A buck regulator fundamentally pulses current through an LC filter, which makes a DC output.
This project uses a quad opamp package to create a triangle wave which feeds into a comparator stage to create a PWM output. The PWM output then goes through the LC filter to create a DC level. That DC level is then sampled and fed back to the comparator to control the PWM width which regulates the output voltage.
In the name of technology, I used ChatGPT to help write the details (human edited for clarity and/or correctness):
--- Begin ChatGPT
Design the basic buck regulator topology
The basic buck regulator topology consists of an input capacitor, an inductor, and an output capacitor. The input capacitor is connected to the input voltage source, and the output capacitor is connected to the output load. The inductor is connected between the output opamp and the output capacitor. This creates a low-pass filter that smooths out the output voltage.
The first opamp is configured as a Schmitt trigger, a circuit that produces a binary output based on the input voltage level. When the input voltage exceeds a certain threshold voltage, the output switches from a low state to a high state. When the input voltage drops below a different threshold voltage, the output switches from a high state to a low state. The hysteresis created by the two different threshold voltages helps to ensure that the output will not switch rapidly back and forth around the threshold voltage, which could cause instability and noise in the system.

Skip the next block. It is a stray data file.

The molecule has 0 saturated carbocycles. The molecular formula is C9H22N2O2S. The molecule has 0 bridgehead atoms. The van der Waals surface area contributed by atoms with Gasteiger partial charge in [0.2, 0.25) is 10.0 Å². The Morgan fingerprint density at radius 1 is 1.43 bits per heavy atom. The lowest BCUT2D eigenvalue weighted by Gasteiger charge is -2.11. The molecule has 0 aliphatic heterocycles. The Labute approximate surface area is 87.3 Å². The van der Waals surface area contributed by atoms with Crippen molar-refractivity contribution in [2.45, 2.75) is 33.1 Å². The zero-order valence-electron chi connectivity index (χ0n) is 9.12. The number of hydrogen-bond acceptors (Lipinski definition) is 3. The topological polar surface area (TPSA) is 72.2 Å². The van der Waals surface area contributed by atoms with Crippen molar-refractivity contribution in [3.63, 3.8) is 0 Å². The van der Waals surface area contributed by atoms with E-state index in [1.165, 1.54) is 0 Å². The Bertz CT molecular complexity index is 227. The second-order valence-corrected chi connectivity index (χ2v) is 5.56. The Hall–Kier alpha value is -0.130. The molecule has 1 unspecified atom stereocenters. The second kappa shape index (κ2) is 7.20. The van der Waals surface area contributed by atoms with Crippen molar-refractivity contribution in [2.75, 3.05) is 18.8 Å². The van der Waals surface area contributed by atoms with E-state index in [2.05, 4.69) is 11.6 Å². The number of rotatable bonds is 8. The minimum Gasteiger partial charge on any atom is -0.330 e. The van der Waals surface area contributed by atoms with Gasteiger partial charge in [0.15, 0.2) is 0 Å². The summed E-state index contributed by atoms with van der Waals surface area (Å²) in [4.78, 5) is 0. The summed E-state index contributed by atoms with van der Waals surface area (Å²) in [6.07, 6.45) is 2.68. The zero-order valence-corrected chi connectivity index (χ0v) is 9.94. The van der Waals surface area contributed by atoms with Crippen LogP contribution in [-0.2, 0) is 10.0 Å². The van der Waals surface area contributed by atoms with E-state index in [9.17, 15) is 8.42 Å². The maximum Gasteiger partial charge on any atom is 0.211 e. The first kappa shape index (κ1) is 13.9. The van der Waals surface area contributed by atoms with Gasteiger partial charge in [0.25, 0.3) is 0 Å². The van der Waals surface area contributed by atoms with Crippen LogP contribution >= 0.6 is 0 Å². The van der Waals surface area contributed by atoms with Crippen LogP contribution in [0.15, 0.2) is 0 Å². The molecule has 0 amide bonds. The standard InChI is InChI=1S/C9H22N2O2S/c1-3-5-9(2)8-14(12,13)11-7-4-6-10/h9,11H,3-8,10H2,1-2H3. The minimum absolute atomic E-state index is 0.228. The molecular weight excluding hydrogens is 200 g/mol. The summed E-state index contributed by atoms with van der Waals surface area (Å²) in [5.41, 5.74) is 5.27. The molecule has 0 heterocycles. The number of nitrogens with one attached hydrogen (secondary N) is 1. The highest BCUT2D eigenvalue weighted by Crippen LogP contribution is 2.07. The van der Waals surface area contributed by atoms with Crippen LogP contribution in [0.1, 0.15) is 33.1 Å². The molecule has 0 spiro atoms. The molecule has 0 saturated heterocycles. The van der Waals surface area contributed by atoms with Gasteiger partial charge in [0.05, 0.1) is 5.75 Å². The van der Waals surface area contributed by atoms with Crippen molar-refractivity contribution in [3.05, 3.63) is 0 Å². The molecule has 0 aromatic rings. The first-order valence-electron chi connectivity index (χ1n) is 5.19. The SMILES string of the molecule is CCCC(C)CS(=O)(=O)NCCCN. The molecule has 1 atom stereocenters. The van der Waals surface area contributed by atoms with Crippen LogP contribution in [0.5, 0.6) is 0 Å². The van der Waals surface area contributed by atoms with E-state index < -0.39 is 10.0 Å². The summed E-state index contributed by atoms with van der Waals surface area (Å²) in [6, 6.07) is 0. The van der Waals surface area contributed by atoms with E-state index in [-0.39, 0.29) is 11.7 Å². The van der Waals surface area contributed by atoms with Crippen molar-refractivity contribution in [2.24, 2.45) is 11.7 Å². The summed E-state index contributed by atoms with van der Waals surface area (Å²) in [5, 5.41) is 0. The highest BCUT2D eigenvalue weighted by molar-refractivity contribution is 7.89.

Connect the output of the Schmitt trigger to an integrator circuit, opamp 2, which is simply an op-amp configured as a voltage follower with a capacitor (C) in the feedback loop. This will produce a triangle wave at the output of the integrator, with the frequency determined by the values of Rf and C. By combining the Schmitt trigger and the integrator, you can create a triangle wave with precise control over its frequency and amplitude.
The output of the third op-amp, which is used as a comparator, will be a PWM signal that is proportional to the difference between the output voltage and the reference voltage.
The fourth op-amp will now be used as a voltage amplifier with a gain of 1. A MAX6101 voltage reference chip will be used to create a reference voltage that will be compared to the output voltage. The output of this op-amp will be connected to the non-inverting input of the third opamp (comparator) to create a feedback loop to regulate the output voltage.
The Schmitt Trigger and integrator forms a triangle wave at about 86kHz. The triangular-wave frequency is determined by R11, C4 and the positive and negative saturation voltages of the Schmitt Trigger opamp.